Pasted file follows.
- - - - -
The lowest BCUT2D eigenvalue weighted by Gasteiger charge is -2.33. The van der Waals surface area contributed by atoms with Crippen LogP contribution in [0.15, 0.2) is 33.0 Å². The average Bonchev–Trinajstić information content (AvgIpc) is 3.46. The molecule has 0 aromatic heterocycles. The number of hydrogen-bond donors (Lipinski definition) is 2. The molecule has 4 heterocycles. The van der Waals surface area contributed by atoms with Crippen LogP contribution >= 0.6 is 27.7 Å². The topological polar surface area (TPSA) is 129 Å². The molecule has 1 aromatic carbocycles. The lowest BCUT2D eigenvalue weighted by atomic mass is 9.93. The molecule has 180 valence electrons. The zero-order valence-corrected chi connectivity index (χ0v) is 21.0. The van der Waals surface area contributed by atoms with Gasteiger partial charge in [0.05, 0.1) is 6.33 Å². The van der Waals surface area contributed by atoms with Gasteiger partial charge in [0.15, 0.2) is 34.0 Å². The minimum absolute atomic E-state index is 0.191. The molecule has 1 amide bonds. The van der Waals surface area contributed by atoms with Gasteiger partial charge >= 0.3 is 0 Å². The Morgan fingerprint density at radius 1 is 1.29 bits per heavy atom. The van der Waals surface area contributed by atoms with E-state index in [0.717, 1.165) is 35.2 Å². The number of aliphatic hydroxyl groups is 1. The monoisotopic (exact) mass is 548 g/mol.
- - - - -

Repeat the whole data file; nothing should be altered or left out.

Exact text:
The lowest BCUT2D eigenvalue weighted by Gasteiger charge is -2.33. The van der Waals surface area contributed by atoms with Crippen LogP contribution in [0.15, 0.2) is 33.0 Å². The average Bonchev–Trinajstić information content (AvgIpc) is 3.46. The molecule has 0 aromatic heterocycles. The number of hydrogen-bond donors (Lipinski definition) is 2. The molecule has 4 heterocycles. The van der Waals surface area contributed by atoms with Crippen LogP contribution >= 0.6 is 27.7 Å². The topological polar surface area (TPSA) is 129 Å². The molecule has 1 aromatic carbocycles. The lowest BCUT2D eigenvalue weighted by atomic mass is 9.93. The molecule has 180 valence electrons. The zero-order valence-corrected chi connectivity index (χ0v) is 21.0. The van der Waals surface area contributed by atoms with Gasteiger partial charge in [0.05, 0.1) is 6.33 Å². The van der Waals surface area contributed by atoms with Gasteiger partial charge in [0.15, 0.2) is 34.0 Å². The minimum absolute atomic E-state index is 0.191. The molecule has 1 amide bonds. The van der Waals surface area contributed by atoms with Gasteiger partial charge >= 0.3 is 0 Å². The Morgan fingerprint density at radius 1 is 1.29 bits per heavy atom. The van der Waals surface area contributed by atoms with E-state index in [0.717, 1.165) is 35.2 Å². The number of aliphatic hydroxyl groups is 1. The monoisotopic (exact) mass is 548 g/mol.